Advertisement

Experimental and Applied Acarology

, Volume 49, Issue 1–2, pp 21–36 | Cite as

Early post-mortem changes and stages of decomposition in exposed cadavers

  • M. Lee GoffEmail author
Article

Abstract

Decomposition of an exposed cadaver is a continuous process, beginning at the moment of death and ending when the body is reduced to a dried skeleton. Traditional estimates of the period of time since death or post-mortem interval have been based on a series of grossly observable changes to the body, including livor mortis, algor mortis, rigor mortis and similar phenomena. These changes will be described briefly and their relative significance discussed. More recently, insects, mites and other arthropods have been increasingly used by law enforcement to provide an estimate of the post-mortem interval. Although the process of decomposition is continuous, it is useful to divide this into a series of five stages: Fresh, Bloated, Decay, Postdecay and Skeletal. Here these stages are characterized by physical parameters and related assemblages of arthropods, to provide a framework for consideration of the decomposition process and acarine relationships to the body.

Keywords

Decomposition Forensic Acari Post-mortem changes Succession 

Notes

Acknowledgments

Thanks are extended to Drs. William C. Rodriguez III, Office of the Armed Forces Medical Examiner, AFIP and Edward T. McDonough, Office of the Chief Medical Examiner, Connecticut, for illustrations of post-mortem artifacts and stages of decomposition.

References

  1. Avila FW, Goff ML (2000) Arthropod succession patterns onto burnt carrion in two contrasting habitats in the Hawaiian Islands. J Forensic Sci 43:581–586Google Scholar
  2. Blacklith RE, Blacklith RM (1990) Insect infestations of small corpses. J Nat Hist 24:699–709CrossRefGoogle Scholar
  3. Bornemissza GF (1957) An analysis of arthropod succession in carrion and the effect of its decomposition on the soil fauna. Aust J Zool 5:1–12CrossRefGoogle Scholar
  4. Braack LEO (1986) Arthropods associated with carcasses in the northern Kruger National Park. S Afr J Wildl Res 16:91–98Google Scholar
  5. Clark MA, Worrell MB, Pless JE (1997) Post-mortem changes in soft tissue. In: Froede RC (ed) Handbook of forensic pathology, 2nd edn. CAP, IllinoisGoogle Scholar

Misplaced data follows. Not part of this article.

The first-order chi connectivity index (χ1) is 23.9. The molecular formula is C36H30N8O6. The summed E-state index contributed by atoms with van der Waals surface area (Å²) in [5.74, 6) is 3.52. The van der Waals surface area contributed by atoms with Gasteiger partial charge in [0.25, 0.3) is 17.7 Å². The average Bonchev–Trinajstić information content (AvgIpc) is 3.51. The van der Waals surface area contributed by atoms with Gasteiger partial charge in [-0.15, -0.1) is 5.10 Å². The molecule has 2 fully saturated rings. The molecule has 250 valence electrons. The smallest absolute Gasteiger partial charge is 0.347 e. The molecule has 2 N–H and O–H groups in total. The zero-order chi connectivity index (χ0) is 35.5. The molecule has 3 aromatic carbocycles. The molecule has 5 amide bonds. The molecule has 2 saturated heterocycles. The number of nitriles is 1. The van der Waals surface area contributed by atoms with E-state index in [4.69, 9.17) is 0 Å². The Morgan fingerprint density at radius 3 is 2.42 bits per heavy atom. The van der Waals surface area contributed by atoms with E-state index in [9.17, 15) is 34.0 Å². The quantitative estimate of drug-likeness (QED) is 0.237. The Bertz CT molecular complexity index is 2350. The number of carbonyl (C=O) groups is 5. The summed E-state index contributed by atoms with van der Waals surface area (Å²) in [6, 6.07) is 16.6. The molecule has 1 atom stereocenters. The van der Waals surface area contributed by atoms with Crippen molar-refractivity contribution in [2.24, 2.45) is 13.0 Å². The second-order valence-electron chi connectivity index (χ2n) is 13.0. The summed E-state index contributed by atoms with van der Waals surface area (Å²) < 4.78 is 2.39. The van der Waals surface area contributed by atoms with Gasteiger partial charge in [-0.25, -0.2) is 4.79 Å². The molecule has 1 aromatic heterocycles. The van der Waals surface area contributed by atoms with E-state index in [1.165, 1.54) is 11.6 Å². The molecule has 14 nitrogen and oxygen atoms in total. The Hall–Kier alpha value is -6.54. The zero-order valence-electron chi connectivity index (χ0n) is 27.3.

6. Coe M (1978) The decomposition of elephant carcasses in the Tsavo (East) National Park, Kenya. J Arid Environ 1:71–86Google Scholar
  7. Cornaby B (1974) Carrion reduction by animals in contrasting tropical habitats. Biotropica 6:51–63CrossRefGoogle Scholar
  8. Davis JB, Goff ML (2000) Decomposition patterns in terrestrial and intertidal habitats on O’ahu Island and Coconut Island, Hawai’i. J Forensic Sci 45:824–830Google Scholar
  9. Early M, Goff ML (1986) Arthropod succession patterns in exposed carrion on the island of O’ahu, Hawaiian Islands, USA. J Med Entomol 23:520–531PubMedGoogle Scholar
  10. Fisher BAJ (2007) Techniques of crime scene investigation, 7th edn. CRC Press, New YorkGoogle Scholar
  11. Gill-King H (1996) Chemical and ultrastructural aspects of decomposition. In: Haglund WD, Sorg MH (eds) Forensic taphonomy: the post-mortem fate of human remains. CRC Press, New YorkGoogle Scholar
  12. Goff ML (1993) Estimation of post-mortem interval using arthropod development and successional patterns. Forensic Sci Rev 5:81–94Google Scholar
  13. Gunatilake K, Goff ML (1989) Detection of organophosphate poisoning in a putrefying body by analyzing arthropod larvae. J Forensic Sci 34:714–716PubMedGoogle Scholar
  14. Hewadikaram KA, Goff ML (1991) Effect of carcass size on rate of decomposition and arthropod succession patterns. Am J Forensic Med Pathol 12:235–240PubMedCrossRefGoogle Scholar
  15. Lord WD, Goff ML (2003) Forensic entomology: application of entomological methods to the investigation of death. In: Froede RC (ed) Handbook of forensic pathology, 2nd edn. CAP, IllinoisGoogle Scholar
  16. McLemore J, Zumwalt RE (2003) Post-mortem changes. In: Froede RC (ed) Handbook of forensic pathology, 2nd edn. CAP, IllinoisGoogle Scholar
  17. Megnin P (1894) La faune des cadavers: application de l’entomologie a la medecine legale. Encyclopedia Scientifique des Aide-Memoire, Masson et Gauthier-Villars, Paris, FranceGoogle Scholar
  18. Nashelksy M, McFelley P (2003) Time of death. In: Froede RC (ed) Handbook of forensic taphonomy, 2nd edn. CAP, IllinoisGoogle Scholar
  19. Payne JA (1965) A summer carrion study of the baby pig Sus scrofa Linnaeus. Ecology 46:592–602CrossRefGoogle Scholar
  20. Reed HB (1958) A study of dog carcass communities in Tennessee with special reference to the insects. Am Midl Nat 59:213–245CrossRefGoogle Scholar
  21. Rodriguez WC, Bass WM (1983) Insect activity and its relationship to decay rates of human cadavers in East Tennessee. J Forensic Sci 30:836–852Google Scholar
  22. Shalaby OA, de Carvalho LML, Goff ML (2000) Comparison of patterns of decomposition in a hanging carcass and a carcass in contact with the soil in a xerophytic habitat on the island of O’ahu, Hawai’i. J Forensic Sci 45:1267–1273PubMedGoogle Scholar
  23. Shean BS, Messinger L, Papworth M (1993) Observations of differential decomposition on sun exposed vs. shaded pig carrion in costal Washington State. J Forensic Sci 38:938–949PubMedGoogle Scholar
  24. Tullis K, Goff ML (1987) Arthropod succession in exposed carrion in a tropical rainforest on O’ahu Island, Hawai’i. J Med Entomol 24:332–339PubMedGoogle Scholar

Copyright information

© Springer Science+Business Media B.V. 2009

Authors and Affiliations

  1. 1.Chaminade University of HonoluluHonoluluUSA

Personalised recommendations